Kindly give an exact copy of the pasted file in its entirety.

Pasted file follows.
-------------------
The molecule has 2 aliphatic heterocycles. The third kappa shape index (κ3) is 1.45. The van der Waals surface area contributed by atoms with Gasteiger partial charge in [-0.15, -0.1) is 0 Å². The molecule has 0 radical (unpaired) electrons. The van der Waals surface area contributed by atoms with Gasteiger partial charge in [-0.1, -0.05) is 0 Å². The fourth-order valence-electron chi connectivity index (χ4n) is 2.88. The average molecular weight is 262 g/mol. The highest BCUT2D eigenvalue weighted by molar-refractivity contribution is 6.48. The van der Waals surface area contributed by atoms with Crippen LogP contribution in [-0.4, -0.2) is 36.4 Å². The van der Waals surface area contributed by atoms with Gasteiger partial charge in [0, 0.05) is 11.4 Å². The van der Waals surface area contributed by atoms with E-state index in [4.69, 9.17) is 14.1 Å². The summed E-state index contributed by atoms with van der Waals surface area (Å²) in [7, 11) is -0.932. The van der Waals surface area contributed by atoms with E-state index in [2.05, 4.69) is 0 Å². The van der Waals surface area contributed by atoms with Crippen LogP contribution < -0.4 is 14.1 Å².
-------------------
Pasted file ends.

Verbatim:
The molecule has 2 aliphatic heterocycles. The third kappa shape index (κ3) is 1.45. The van der Waals surface area contributed by atoms with Gasteiger partial charge in [-0.15, -0.1) is 0 Å². The molecule has 0 radical (unpaired) electrons. The van der Waals surface area contributed by atoms with Gasteiger partial charge in [-0.1, -0.05) is 0 Å². The fourth-order valence-electron chi connectivity index (χ4n) is 2.88. The average molecular weight is 262 g/mol. The highest BCUT2D eigenvalue weighted by molar-refractivity contribution is 6.48. The van der Waals surface area contributed by atoms with Crippen LogP contribution in [-0.4, -0.2) is 36.4 Å². The van der Waals surface area contributed by atoms with Gasteiger partial charge in [0, 0.05) is 11.4 Å². The van der Waals surface area contributed by atoms with E-state index in [4.69, 9.17) is 14.1 Å². The summed E-state index contributed by atoms with van der Waals surface area (Å²) in [7, 11) is -0.932. The van der Waals surface area contributed by atoms with E-state index in [2.05, 4.69) is 0 Å². The van der Waals surface area contributed by atoms with Crippen LogP contribution < -0.4 is 14.1 Å².